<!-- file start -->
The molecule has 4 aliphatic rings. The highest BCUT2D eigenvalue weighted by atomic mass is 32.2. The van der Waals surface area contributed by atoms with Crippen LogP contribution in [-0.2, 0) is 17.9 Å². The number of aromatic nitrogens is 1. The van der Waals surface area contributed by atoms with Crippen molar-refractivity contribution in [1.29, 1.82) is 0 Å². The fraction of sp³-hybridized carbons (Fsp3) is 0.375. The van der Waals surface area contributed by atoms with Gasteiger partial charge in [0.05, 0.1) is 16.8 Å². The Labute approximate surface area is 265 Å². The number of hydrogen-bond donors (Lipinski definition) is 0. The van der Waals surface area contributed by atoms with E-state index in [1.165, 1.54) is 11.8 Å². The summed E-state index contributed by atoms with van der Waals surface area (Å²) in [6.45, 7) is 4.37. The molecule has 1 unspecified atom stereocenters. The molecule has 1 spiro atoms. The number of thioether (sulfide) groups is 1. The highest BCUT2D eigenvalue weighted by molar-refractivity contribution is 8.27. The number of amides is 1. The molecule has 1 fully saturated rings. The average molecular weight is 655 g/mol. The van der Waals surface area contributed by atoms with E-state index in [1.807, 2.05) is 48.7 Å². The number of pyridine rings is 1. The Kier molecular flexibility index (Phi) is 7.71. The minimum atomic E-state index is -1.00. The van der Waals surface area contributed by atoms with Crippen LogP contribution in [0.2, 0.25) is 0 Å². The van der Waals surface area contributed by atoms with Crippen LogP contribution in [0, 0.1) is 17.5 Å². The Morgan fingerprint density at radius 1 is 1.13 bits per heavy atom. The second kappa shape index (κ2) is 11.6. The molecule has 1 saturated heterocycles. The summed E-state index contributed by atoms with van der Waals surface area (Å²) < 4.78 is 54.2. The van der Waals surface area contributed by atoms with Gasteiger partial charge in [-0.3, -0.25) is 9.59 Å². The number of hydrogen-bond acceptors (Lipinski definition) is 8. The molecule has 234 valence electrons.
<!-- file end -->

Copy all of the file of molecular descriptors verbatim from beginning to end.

The molecule has 4 aliphatic rings. The highest BCUT2D eigenvalue weighted by atomic mass is 32.2. The van der Waals surface area contributed by atoms with Crippen LogP contribution in [-0.2, 0) is 17.9 Å². The number of aromatic nitrogens is 1. The van der Waals surface area contributed by atoms with Crippen molar-refractivity contribution in [1.29, 1.82) is 0 Å². The fraction of sp³-hybridized carbons (Fsp3) is 0.375. The van der Waals surface area contributed by atoms with Gasteiger partial charge in [0.05, 0.1) is 16.8 Å². The Labute approximate surface area is 265 Å². The number of hydrogen-bond donors (Lipinski definition) is 0. The van der Waals surface area contributed by atoms with E-state index in [1.165, 1.54) is 11.8 Å². The summed E-state index contributed by atoms with van der Waals surface area (Å²) in [6.45, 7) is 4.37. The molecule has 1 unspecified atom stereocenters. The molecule has 1 spiro atoms. The number of thioether (sulfide) groups is 1. The highest BCUT2D eigenvalue weighted by molar-refractivity contribution is 8.27. The number of amides is 1. The molecule has 1 fully saturated rings. The average molecular weight is 655 g/mol. The van der Waals surface area contributed by atoms with E-state index in [1.807, 2.05) is 48.7 Å². The number of pyridine rings is 1. The Kier molecular flexibility index (Phi) is 7.71. The minimum atomic E-state index is -1.00. The van der Waals surface area contributed by atoms with Crippen LogP contribution in [0.2, 0.25) is 0 Å². The van der Waals surface area contributed by atoms with Crippen LogP contribution in [0, 0.1) is 17.5 Å². The Morgan fingerprint density at radius 1 is 1.13 bits per heavy atom. The second kappa shape index (κ2) is 11.6. The molecule has 1 saturated heterocycles. The summed E-state index contributed by atoms with van der Waals surface area (Å²) < 4.78 is 54.2. The van der Waals surface area contributed by atoms with Gasteiger partial charge in [-0.3, -0.25) is 9.59 Å². The number of hydrogen-bond acceptors (Lipinski definition) is 8. The molecule has 234 valence electrons.